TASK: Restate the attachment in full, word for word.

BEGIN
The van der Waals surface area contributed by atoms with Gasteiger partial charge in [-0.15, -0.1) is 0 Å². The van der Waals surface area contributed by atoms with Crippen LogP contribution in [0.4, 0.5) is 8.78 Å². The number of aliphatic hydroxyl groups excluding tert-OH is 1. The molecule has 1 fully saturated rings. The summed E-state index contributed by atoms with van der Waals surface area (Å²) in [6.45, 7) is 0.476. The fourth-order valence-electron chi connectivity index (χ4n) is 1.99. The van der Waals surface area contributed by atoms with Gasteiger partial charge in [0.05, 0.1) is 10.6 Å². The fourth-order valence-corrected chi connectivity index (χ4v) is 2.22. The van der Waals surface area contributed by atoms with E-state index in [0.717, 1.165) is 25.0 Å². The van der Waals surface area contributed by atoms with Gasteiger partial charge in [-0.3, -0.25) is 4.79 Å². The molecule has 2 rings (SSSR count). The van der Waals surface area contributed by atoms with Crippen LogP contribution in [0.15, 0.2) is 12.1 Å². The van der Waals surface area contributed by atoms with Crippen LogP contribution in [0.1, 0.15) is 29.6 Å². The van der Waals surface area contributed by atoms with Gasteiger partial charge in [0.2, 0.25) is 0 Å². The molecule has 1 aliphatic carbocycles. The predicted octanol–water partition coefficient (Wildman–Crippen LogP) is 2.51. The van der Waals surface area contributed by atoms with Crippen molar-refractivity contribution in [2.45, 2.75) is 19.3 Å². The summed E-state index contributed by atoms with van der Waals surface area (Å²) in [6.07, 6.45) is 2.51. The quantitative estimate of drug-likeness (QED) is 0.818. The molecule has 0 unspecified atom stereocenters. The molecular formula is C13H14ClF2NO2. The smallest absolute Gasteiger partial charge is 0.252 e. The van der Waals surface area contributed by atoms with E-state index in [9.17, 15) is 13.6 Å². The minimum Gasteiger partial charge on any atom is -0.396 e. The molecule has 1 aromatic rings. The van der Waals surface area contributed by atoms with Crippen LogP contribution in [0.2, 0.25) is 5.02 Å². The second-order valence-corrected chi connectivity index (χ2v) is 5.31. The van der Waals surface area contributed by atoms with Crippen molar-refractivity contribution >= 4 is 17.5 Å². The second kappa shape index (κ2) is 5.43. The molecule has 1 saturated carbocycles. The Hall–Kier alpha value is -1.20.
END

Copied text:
The van der Waals surface area contributed by atoms with Gasteiger partial charge in [-0.15, -0.1) is 0 Å². The van der Waals surface area contributed by atoms with Crippen LogP contribution in [0.4, 0.5) is 8.78 Å². The number of aliphatic hydroxyl groups excluding tert-OH is 1. The molecule has 1 fully saturated rings. The summed E-state index contributed by atoms with van der Waals surface area (Å²) in [6.45, 7) is 0.476. The fourth-order valence-electron chi connectivity index (χ4n) is 1.99. The van der Waals surface area contributed by atoms with Gasteiger partial charge in [0.05, 0.1) is 10.6 Å². The fourth-order valence-corrected chi connectivity index (χ4v) is 2.22. The van der Waals surface area contributed by atoms with E-state index in [0.717, 1.165) is 25.0 Å². The van der Waals surface area contributed by atoms with Gasteiger partial charge in [-0.3, -0.25) is 4.79 Å². The molecule has 2 rings (SSSR count). The van der Waals surface area contributed by atoms with Crippen LogP contribution in [0.15, 0.2) is 12.1 Å². The van der Waals surface area contributed by atoms with Crippen LogP contribution in [0.1, 0.15) is 29.6 Å². The van der Waals surface area contributed by atoms with Gasteiger partial charge in [0.2, 0.25) is 0 Å². The molecule has 1 aliphatic carbocycles. The predicted octanol–water partition coefficient (Wildman–Crippen LogP) is 2.51. The van der Waals surface area contributed by atoms with Crippen molar-refractivity contribution in [2.45, 2.75) is 19.3 Å². The summed E-state index contributed by atoms with van der Waals surface area (Å²) in [6.07, 6.45) is 2.51. The quantitative estimate of drug-likeness (QED) is 0.818. The molecule has 0 unspecified atom stereocenters. The molecular formula is C13H14ClF2NO2. The smallest absolute Gasteiger partial charge is 0.252 e. The van der Waals surface area contributed by atoms with E-state index in [9.17, 15) is 13.6 Å². The minimum Gasteiger partial charge on any atom is -0.396 e. The molecule has 1 aromatic rings. The van der Waals surface area contributed by atoms with Crippen LogP contribution in [0.2, 0.25) is 5.02 Å². The second-order valence-corrected chi connectivity index (χ2v) is 5.31. The van der Waals surface area contributed by atoms with Crippen molar-refractivity contribution >= 4 is 17.5 Å². The second kappa shape index (κ2) is 5.43. The molecule has 1 saturated carbocycles. The Hall–Kier alpha value is -1.20.